On the contrary, people are still reeling from the continued increase in prices of products and services that started in January as a result of new and higher fuel taxes imposed under the Tax Reform for Acceleration and Inclusion (TRAIN) law, he said.
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Lower inflation not felt by poor, middle class — lawmaker
Jess Diaz (The Philippine Star) - April 7, 2019 - 12:00am

MANILA, Philippines — The poor and the middle class do not feel the lower inflation rate reported by the government this week, Rep. Carlos Zarate of Bayan Muna said yesterday.

On the contrary, people are still reeling from the continued increase in prices of products and services that started in January as a result of new and higher fuel taxes imposed under the Tax Reform for Acceleration and Inclusion (TRAIN) law, he said.

He said the reported lower inflation rate of 3.3 percent meant only that price increases were smaller compared to those in previous months.          

“The deceleration does not mean that prices of goods are now going down. The rate of price increases now may have been slowing down, but the sad fact is the prices of goods are still spiking, on top of the increases registered last year, when inflation peaked at 6.7 percent, the highest in the last 10 years,” he added.

Zarate pointed out that people still have to bear price hikes resulting from new and higher fuel taxes “because these levies are still there and have not been suspended as repeatedly promised by President Duterte and his economic managers.”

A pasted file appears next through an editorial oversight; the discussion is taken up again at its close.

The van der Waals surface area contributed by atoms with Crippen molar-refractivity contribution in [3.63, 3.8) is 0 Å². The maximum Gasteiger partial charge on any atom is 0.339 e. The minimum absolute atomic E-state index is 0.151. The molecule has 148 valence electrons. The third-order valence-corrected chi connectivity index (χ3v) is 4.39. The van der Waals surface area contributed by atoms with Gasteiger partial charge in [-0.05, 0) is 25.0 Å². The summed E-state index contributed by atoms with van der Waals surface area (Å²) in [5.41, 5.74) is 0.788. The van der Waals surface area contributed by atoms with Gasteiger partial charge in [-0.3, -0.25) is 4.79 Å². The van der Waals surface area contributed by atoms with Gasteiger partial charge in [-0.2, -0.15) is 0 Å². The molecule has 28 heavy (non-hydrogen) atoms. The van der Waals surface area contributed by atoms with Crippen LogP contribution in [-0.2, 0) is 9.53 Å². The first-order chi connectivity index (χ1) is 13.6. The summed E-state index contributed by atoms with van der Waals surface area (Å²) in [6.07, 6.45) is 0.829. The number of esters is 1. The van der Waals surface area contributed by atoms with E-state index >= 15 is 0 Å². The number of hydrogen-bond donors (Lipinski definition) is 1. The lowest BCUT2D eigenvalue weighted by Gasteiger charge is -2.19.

“Only a suspension and eventual scrapping of these taxes will bring consumer prices down,” he stressed.

There are proposals pending in the House of Representatives that seek to either suspend or junk fuel taxes under the TRAIN law, but leaders of the chamber are opposed to them.

The levies increased this year by P1 to P2 per liter, and are set to go up again next year. 

Another congressman, Michael Romero of party-list group 1-Pacman, said food prices account for the lower 3.3-percent inflation.

“Prices of food products should further go down. The price of rice in particular should decrease when the government starts to implement the law replacing volume restrictions on rice importation with tariff,” he said.

He said farmers would benefit in terms of credit and other forms of assistance from the P10-billion rice competitiveness enhance fund the government is mandate to set up using tariff collections. 

INFLATION TRAIN LAW
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